Concussion (Traumatic Brain Injury)
What Should I Do if I Have a Concussion? continued...
The doctor may test coordination and reflexes, which are both functions of the central nervous system. The doctor may also order a CT scan or an MRI to rule out bleeding or other serious brain injury.
If hospitalization is not required, the doctor will provide instructions for recovery. Aspirin-free medications may be prescribed and you will be advised to take it easy. Experts recommend follow-up medical attention within 24 to 72 hours if symptoms worsen.
Take a break. If your concussion was sustained during athletic activity, stop play and sit it out. Your brain needs time to properly heal, so rest is key. Definitely do not resume play the same day. Athletes and children should be closely monitored by coaches upon resuming play. If you resume play too soon, you risk a greater chance of having a second concussion, which can compound the damage. The American Academy of Neurology has issued guidelines about resuming activities after a concussion.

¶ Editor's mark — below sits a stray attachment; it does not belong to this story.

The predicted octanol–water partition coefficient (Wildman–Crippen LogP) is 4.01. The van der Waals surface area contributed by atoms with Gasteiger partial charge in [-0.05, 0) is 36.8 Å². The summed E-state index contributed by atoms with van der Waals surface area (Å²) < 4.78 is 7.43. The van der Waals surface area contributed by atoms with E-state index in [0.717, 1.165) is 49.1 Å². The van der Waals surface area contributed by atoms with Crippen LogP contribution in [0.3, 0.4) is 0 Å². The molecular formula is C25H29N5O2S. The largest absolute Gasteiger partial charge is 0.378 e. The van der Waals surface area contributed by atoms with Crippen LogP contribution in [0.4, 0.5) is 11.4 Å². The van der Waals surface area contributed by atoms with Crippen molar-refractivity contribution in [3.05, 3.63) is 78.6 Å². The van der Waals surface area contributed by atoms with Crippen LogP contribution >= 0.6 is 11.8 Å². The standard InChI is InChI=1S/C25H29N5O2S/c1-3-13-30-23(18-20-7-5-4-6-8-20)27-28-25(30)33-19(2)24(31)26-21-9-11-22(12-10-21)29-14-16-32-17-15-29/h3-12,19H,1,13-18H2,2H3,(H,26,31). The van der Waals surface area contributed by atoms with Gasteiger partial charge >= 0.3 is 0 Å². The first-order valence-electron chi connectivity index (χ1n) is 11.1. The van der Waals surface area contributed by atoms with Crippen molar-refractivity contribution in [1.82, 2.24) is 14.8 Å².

Guard against repeat concussions. Repeat concussions cause cumulative effects on the brain. Successive concussions can have devastating consequences, including brain swelling, permanent brain damage, long-term disabilities, or even death. Don't return to normal activities if you still have symptoms. Get a doctor's clearance so you can return to work or play with confidence.
Can I Prevent a Concussion?
By its very nature, a concussion is unexpected, so it is tough to prevent. But there are several common-sense precautions you can take to lessen the possibility of traumatic brain injury.
Wear protective equipment. Participation in high-contact, high-risk sports such as football, hockey, boxing, and soccer can increase the likelihood of a concussion. Skateboarding, snowboarding, horseback riding, and roller blading are also a threat to your brain's health. Wearing headgear, padding, and mouth and eye guards can help safeguard against traumatic head injuries. Wearing a bike helmet can lower the risk of traumatic head injury by 85%. Ensure that the equipment is properly fitted, well maintained, and worn consistently.
Drive and ride smart. Always wear a seatbelt, obey posted speed limits, and don't use drugs or alcohol, because they can impair reaction time.
Don't fight. Concussions are often sustained during an assault, and more males than females report traumatic head injuries.